That lasted for 50km or so and I though that this might have something to do with the air pressure.
The battery casing is sealed so protect from the water. Since we went down from 3400m to 0m shortly, it seemed it affected the battery somehow.

Stopped, opened the battery casing, closed it again and all was fine. I'm not sure how air pressure would affect electrical connections but it seemed it did. Or maybe that was condensation on the inside of the battery casing causing short circuits triggering the reboot.

Either way, Garmin got some attention from me and was happy to lead me to my destination again.

Sun, 30 degrees C, high humidity
 Driving in the state of Veracruz, across the back-country of the gulf of Mexico, I found myself in a landscape that furiously reminded me of Thailand. Maybe that's because I miss the place.
Maybe also that's because the climate, landscape and vegetation was precisely the same as that one can find driving around Hua Hin.

There were also pineapple plantations everywhere
Now one difference I found is that here you can buy pineapple juice directly along the road (which is actually nice with the heat and I haven't seen near Hua Hin - or maybe I didn't pay enough attention).
Even nicer, you can also buy cocktails "cocteles" directly from street vendors in the middle of the highway.
And this is an expensive tollway (cost me 20 euros for 100 km!) mind you, not your random state road.

But there it is, pineapple cocktails by the side of the road. I asked for Pina Collada thinking I was smart. Apparently it's unknown around here. Instead they had a lime, tequila and pineapple cocktail and another one where they added chili powder. Had a sip of the second one (it's actually quite good) just to try and was back on the road to Coatzacoalcos.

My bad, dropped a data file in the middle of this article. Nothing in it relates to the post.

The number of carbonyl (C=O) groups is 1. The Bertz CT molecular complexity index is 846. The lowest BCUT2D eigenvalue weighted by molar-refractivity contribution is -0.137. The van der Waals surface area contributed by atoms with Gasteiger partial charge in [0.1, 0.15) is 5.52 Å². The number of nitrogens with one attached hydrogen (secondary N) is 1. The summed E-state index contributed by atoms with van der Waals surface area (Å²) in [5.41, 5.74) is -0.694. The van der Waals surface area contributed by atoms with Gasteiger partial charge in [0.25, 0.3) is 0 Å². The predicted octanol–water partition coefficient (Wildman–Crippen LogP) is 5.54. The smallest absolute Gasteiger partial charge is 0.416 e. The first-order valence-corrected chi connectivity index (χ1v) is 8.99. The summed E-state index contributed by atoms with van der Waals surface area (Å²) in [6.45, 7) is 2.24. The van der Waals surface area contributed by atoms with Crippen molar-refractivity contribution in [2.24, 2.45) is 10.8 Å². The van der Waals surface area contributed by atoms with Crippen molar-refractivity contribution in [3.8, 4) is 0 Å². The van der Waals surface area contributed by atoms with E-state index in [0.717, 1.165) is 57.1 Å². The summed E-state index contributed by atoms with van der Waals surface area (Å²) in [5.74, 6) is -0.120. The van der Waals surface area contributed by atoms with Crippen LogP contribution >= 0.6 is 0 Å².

The place is a large port by the Gulf of Mexico which seems to exist solely for the purpose of supporting the nearby refineries and petrochemical complexes.

Not the most glamour of places, but that should be taken care of tomorrow with the city of Bacalar, strongly recommended to me by Bruno!

Off to bed now, cheers everyone,
Guillaume

4 comments:

  1. Cocktail along the highway.. that's a concept. "The Toll way cost you 20$ but you can drink while driving!!"
    By the way Mustache is getting better and better!
    Keep posting!

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    1. Indeed I'm starting to feel as ashamed by my moustache as I was by my beard... I decided I'll shave when I set foot in South America!

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  2. Pina Collada every 50km! To keep the motivation and cheer once up.... just remember this famous add from Thailand: "While driving, try not to drink TOO much!"
    Talking about add, I am pretty sure some lawyers at Garmin are gathering pieces of evidence from your blog and that you might face a trial for defamation!:) You must admit there is now enough material to start one… Poor Garmin…. When you start seeing signs in Cyrillic along the road, that’s when Garmin would have lead you the REAL wrong way!

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    1. Well I'd be glad to hear from Garmin as I have a support ticket opened with them since July 4th and they won't reply to my emails! So if it has to be a lawyer that'd be someone, at least ...